Just got back from a memorial service

The memorial service was at a church in my small New England village.  I have driven by it at least twice a day for 15 years but I had never been inside it until today.  Even though I am an atheist, I like churches.  I feel peaceful in the quietness of a church, and I understand that it is sacred to believers.  Somehow that means something to me even if it isn't logical.

This one was simple in design, having the basic pews, pulpit, and crucifix on the back wall.  Being a Congregational church, it did not have the padded-kneeling-fold-out-thingies that I've seen in Catholic and Episcopalian churches. It had the obligatory bibles and hymn books on the backs of the pews.  I was fascinated by the huge pipe organ being played by a solemn-looking elderly gentleman.

The service was in a basic Christian format, complete with hymns, a homily,  random group prayers, the 23rd Psalm, and the Lord's Prayer.  I grew up in an atheist home, but even I have heard the 23rd Psalm many times. I respectfully stood when I was supposed to, held the hymn book when I was supposed to sing, and closed my eyes when the prayers were being said.  I felt like I understood how this is comforting to the living, yet I looked at it all from an outsider, an observer.

The pastor/minister/reverend/whatever did a good job of relating the deceased's art to creating an artwork out of life.  This is a reasonable man, it seems.  These are everyday people, not religious nutcases.  Somehow, the fundamentalist, evangelical whack jobs of the world seem to find me, or I seem to find them.  I forget that some Christians just have a basic belief but their religions doesn't take over their lives completely.  

It seems that what was important to me is that my friend's mother made something of her life, and her friends and family are now comforted by the belief that some part of her lives on.  What theists don't seem to understand is how  packaged and simple their beliefs appear to be when looked at from outside their faith.  Is it not just as easy to make meaning out of people's lives without having to have it all placed in the context of how the person related to God while he or she was alive?  

I walked away from that service with a personal challenge to get busy accomplishing some things I need to do in my life.  I wish it was all as easy as the pastor made it sound: just do the best you can, believe in Jesus, and have eternal bliss when you die.  It sounds nice, but I cannot believe unless I let go of a good part of my ability to reason,  It seems all there is left to do is live this life the best I can in a way that has enhanced the lives of others,  Isn't that good enough?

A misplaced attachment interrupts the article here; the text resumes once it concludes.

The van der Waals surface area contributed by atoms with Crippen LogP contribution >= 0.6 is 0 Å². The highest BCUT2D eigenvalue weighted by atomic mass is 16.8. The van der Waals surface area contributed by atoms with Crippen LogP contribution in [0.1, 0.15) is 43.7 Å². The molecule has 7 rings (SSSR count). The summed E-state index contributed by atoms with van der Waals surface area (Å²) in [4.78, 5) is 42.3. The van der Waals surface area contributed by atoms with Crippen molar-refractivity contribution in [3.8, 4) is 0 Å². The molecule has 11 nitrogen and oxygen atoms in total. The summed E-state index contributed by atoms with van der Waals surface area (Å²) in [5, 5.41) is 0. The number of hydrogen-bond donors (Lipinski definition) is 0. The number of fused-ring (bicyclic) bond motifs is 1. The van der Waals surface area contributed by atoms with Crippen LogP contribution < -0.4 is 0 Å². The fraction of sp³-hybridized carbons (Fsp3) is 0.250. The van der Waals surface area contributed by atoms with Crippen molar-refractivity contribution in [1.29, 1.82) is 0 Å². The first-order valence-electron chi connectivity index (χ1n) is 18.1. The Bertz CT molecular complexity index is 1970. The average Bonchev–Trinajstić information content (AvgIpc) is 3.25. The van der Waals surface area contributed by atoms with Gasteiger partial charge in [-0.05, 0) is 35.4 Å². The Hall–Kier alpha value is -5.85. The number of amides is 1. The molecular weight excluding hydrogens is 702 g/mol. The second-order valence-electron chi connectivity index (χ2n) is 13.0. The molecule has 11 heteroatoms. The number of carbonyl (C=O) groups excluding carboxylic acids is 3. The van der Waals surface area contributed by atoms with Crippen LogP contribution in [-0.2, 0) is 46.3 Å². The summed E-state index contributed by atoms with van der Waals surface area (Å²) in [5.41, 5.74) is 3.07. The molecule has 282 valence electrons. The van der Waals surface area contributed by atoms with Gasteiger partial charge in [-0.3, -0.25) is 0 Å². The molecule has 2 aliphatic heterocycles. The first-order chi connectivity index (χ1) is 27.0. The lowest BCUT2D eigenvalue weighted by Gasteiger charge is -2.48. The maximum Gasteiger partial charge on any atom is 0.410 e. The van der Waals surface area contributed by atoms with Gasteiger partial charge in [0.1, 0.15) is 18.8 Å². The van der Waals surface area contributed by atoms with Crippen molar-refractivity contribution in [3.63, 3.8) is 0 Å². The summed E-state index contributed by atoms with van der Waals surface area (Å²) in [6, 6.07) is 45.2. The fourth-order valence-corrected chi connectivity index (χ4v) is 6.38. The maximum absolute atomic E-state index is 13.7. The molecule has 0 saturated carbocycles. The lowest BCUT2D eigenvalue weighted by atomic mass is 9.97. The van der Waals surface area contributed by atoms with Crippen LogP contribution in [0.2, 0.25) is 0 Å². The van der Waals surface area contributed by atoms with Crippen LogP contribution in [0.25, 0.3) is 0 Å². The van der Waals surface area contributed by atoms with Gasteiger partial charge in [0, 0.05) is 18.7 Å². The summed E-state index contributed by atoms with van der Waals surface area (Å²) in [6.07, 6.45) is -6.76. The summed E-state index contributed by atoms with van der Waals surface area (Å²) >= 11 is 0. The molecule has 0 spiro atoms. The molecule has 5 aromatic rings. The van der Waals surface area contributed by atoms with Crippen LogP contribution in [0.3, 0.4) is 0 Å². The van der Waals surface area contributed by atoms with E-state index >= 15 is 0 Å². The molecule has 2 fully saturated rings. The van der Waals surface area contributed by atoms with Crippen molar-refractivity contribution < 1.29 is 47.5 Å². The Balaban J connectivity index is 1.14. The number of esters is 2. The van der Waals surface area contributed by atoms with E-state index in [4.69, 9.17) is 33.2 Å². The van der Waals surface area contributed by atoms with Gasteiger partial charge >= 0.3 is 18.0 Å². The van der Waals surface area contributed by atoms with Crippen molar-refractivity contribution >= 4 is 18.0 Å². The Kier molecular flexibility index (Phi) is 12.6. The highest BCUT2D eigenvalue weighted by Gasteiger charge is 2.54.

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Comment by Yahweh on November 4, 2012 at 4:37am

Been to one earlier this year. I also passed this church for a number of years. I  have the opposite experience though. It kinda smells in there...it's grimey to the touch. The service was more about god/jesus than the actual subject.. As a known atheist, I felt people staring daggers in my direction. Or maybe they were just impressed that THE YAHWEH showed up.

Comment by _Robert_ on November 6, 2012 at 7:27am

I attended at a funeral for a sixteen year old boy killed in an accident. I knew him well, he was in my "class" when I was an "after school" counselor, working my way through engineering school. The priest called for a few words from those who knew him. The only volunteer was a closet atheist; me. I think most of his loved ones were looking for a "reason"..that seemed to be the theme of the day. Instead I told about how he was a quirky kid and related some of the funny questions he used to ask me. My little humanistic speech seemed to invoke a wave of of laughter and wailing that was just waiting to erupt. Something that all the impersonal "god talk" could not accomplish. Then I lost it and just stood there in a collective moment of shared grief.

Comment by Mark Say on November 6, 2012 at 11:15am

I understand your liking for the quietness of a church; I enjoy them despite being an atheist. They can also be appreciated as repositories of local history. In the UK we have a lot of village churches that go back hundreds of years, and they often contain memorials that say a lot about what the local communities have been through over the centuries.


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